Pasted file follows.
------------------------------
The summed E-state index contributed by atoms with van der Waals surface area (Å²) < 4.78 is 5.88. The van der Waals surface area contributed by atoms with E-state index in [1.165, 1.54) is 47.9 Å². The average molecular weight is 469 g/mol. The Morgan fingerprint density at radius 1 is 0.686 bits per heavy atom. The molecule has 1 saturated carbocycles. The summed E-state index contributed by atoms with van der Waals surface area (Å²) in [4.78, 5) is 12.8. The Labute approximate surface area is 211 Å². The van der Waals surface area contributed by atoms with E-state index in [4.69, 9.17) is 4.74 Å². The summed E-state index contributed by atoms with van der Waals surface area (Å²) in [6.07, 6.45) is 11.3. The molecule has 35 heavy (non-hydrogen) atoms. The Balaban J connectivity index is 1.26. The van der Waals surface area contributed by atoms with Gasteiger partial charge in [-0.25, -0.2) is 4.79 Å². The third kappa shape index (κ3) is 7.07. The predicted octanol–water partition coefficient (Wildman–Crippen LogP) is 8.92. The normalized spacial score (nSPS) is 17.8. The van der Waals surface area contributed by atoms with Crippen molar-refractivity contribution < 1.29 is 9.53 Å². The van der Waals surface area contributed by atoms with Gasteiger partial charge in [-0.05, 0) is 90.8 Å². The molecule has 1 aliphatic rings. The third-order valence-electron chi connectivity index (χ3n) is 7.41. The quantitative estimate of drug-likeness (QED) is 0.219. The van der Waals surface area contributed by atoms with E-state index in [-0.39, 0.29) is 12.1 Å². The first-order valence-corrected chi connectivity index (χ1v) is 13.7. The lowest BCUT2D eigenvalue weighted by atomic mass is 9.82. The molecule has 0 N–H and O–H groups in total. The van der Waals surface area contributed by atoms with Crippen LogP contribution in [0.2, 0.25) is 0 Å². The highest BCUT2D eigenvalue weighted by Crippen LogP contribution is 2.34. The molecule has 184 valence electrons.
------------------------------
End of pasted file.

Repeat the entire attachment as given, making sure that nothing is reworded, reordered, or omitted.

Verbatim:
The summed E-state index contributed by atoms with van der Waals surface area (Å²) < 4.78 is 5.88. The van der Waals surface area contributed by atoms with E-state index in [1.165, 1.54) is 47.9 Å². The average molecular weight is 469 g/mol. The Morgan fingerprint density at radius 1 is 0.686 bits per heavy atom. The molecule has 1 saturated carbocycles. The summed E-state index contributed by atoms with van der Waals surface area (Å²) in [4.78, 5) is 12.8. The Labute approximate surface area is 211 Å². The van der Waals surface area contributed by atoms with E-state index in [4.69, 9.17) is 4.74 Å². The summed E-state index contributed by atoms with van der Waals surface area (Å²) in [6.07, 6.45) is 11.3. The molecule has 35 heavy (non-hydrogen) atoms. The Balaban J connectivity index is 1.26. The van der Waals surface area contributed by atoms with Gasteiger partial charge in [-0.25, -0.2) is 4.79 Å². The third kappa shape index (κ3) is 7.07. The predicted octanol–water partition coefficient (Wildman–Crippen LogP) is 8.92. The normalized spacial score (nSPS) is 17.8. The van der Waals surface area contributed by atoms with Crippen molar-refractivity contribution < 1.29 is 9.53 Å². The van der Waals surface area contributed by atoms with Gasteiger partial charge in [-0.05, 0) is 90.8 Å². The molecule has 1 aliphatic rings. The third-order valence-electron chi connectivity index (χ3n) is 7.41. The quantitative estimate of drug-likeness (QED) is 0.219. The van der Waals surface area contributed by atoms with E-state index in [-0.39, 0.29) is 12.1 Å². The first-order valence-corrected chi connectivity index (χ1v) is 13.7. The lowest BCUT2D eigenvalue weighted by atomic mass is 9.82. The molecule has 0 N–H and O–H groups in total. The van der Waals surface area contributed by atoms with Crippen LogP contribution in [0.2, 0.25) is 0 Å². The highest BCUT2D eigenvalue weighted by Crippen LogP contribution is 2.34. The molecule has 184 valence electrons.